Thanks Joerg, I appreciate you taking the time to post a comment on this topic. I am happy using FreeBasic because it gets the job done for the programs that I've written. There are things that I wish that were different but the project is so old now that it is entrenched in it's own legacy problems. For example, it remains way too focuses on maintaining backward compatibility with QuickBasic. There is an outdated graphics engine embedded in the runtime that is not easily uncoupled. There are a wealth of programmers on the FB forum that would never hear tell of leaving the old technologies and QB concepts behind. There are a few people who would like to make the current version "FreeBasic Classic" and then strip out all the old stuff and just advance the project with newer programming design concepts. Sadly, there are so few people that understand the inner workings of the compiler that I doubt development progress is very slow. There is so much potential there but once you slap the BASIC moniker on something then it just doesn't get the attention it deserves. There are many things like more powerful string handling functions (like PowerBasic's) that should be part of the core runtime. Also, standardized runtime code for more advanced structures like vectors and hash maps. Things that would make the language easier to use for newcomers. However, because much of that stuff is not part of the "BASIC standard", whatever the hell that means, then all you get are forum members fist waiving saying that "you're making the language too much C". That's incredibly sad and disappointing.

 on: June 07, 2020, 09:25:29 PM 
Started by Paul Squires - Last post by Paul Squires
Lol, the more I look at C#, WinForms and WPF tonight, the more I remember why I didn't like it in the first place. I'd be better off simply modifying WinFBE to output C++ code. Maybe after a good sleep I'll think that .NET is better than my opinion of it right now.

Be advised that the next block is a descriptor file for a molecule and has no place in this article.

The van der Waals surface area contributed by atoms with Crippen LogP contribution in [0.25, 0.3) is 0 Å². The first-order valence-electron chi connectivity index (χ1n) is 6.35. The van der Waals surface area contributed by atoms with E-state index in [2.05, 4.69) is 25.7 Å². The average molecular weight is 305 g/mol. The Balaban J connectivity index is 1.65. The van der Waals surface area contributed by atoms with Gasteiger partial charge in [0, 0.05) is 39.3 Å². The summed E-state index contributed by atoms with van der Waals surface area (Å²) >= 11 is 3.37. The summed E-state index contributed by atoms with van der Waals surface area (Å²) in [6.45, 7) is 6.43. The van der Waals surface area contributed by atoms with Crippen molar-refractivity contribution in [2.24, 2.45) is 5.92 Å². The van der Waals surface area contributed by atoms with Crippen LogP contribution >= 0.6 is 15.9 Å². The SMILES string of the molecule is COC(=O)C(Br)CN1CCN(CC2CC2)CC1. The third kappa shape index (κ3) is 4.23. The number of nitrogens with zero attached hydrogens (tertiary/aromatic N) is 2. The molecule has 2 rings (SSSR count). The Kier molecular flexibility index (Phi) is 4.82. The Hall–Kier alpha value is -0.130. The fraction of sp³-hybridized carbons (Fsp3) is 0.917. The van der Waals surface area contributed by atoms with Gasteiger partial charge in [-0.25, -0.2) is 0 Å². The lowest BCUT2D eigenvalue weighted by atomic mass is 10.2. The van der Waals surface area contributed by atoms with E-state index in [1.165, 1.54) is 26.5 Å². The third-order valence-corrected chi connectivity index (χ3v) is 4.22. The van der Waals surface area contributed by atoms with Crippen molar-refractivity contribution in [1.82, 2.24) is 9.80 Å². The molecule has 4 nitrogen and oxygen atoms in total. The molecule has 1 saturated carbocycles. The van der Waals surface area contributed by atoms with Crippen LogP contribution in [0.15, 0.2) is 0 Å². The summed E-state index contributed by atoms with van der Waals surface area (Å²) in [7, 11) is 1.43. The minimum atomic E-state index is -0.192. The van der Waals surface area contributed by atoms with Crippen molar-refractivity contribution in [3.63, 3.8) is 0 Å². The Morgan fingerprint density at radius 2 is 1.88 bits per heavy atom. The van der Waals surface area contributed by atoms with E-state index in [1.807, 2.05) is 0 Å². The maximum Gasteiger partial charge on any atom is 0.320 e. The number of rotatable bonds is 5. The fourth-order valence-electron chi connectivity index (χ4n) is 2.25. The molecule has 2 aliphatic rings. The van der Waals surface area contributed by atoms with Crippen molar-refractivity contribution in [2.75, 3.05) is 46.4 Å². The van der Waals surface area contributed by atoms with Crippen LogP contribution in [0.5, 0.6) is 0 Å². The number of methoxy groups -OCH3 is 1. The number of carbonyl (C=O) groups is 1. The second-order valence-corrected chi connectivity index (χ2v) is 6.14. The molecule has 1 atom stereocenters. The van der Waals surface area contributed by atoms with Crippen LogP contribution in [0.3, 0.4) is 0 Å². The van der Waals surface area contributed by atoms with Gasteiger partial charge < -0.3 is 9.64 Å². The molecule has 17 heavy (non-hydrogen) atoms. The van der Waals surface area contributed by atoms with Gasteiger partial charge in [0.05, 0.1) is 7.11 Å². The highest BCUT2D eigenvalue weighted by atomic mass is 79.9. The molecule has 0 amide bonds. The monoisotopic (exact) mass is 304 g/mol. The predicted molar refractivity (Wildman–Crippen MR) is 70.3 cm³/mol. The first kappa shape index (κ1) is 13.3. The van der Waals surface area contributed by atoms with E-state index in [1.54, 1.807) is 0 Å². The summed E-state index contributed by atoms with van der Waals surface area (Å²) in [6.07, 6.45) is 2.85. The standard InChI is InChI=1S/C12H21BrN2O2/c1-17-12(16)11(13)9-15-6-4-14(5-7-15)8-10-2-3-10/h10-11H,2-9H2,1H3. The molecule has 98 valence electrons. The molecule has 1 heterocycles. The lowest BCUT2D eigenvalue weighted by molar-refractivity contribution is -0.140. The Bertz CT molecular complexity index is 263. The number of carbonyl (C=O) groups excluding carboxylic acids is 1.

I love your enthusiasm :-)

 on: June 07, 2020, 09:24:55 PM 
Started by Paul Squires - Last post by Paul Squires
fwiw, I liked c#, and visual studio. But, over time, Microsoft made it more complicated to distribute code. I looked around for something simpler to use, and was pointed to firefly and free basic. For me, it worked, but I did not like the calls to to the windows api, that stuff being built into C#. Your wfbe is superb for what I need, and it produces compiled exes that I can simply give to folk, without needing the .net nonsense.
You raise a good point about C# distribution. I have heard the same complaints as well over years. Luckily, I have never had to deal with it myself but I hear a lot of authors having problems packaging their programs and assemblies correctly. There is probably an art and magic to it. Hopefully I'll never have to deal with it. :)

 on: June 07, 2020, 09:21:48 PM 
Started by Paul Squires - Last post by Paul Squires
Is object oriented programming logical?
I think that where OOP gets a bad name is in those tutorials and lessons where everything is a class. They seem to want to create an abstraction for everything. Just because C++ does OOP doesn't mean that OOP should be used for everything. It is great knowing that should you need OOP then C++ has some of the strongest support available for any language. There are languages that force you to use OOP extensively - for example, Java and C#. There are times when procedural programming gets the job done perfectly but there are also many times when procedural with a touch of OOP makes perfect sense.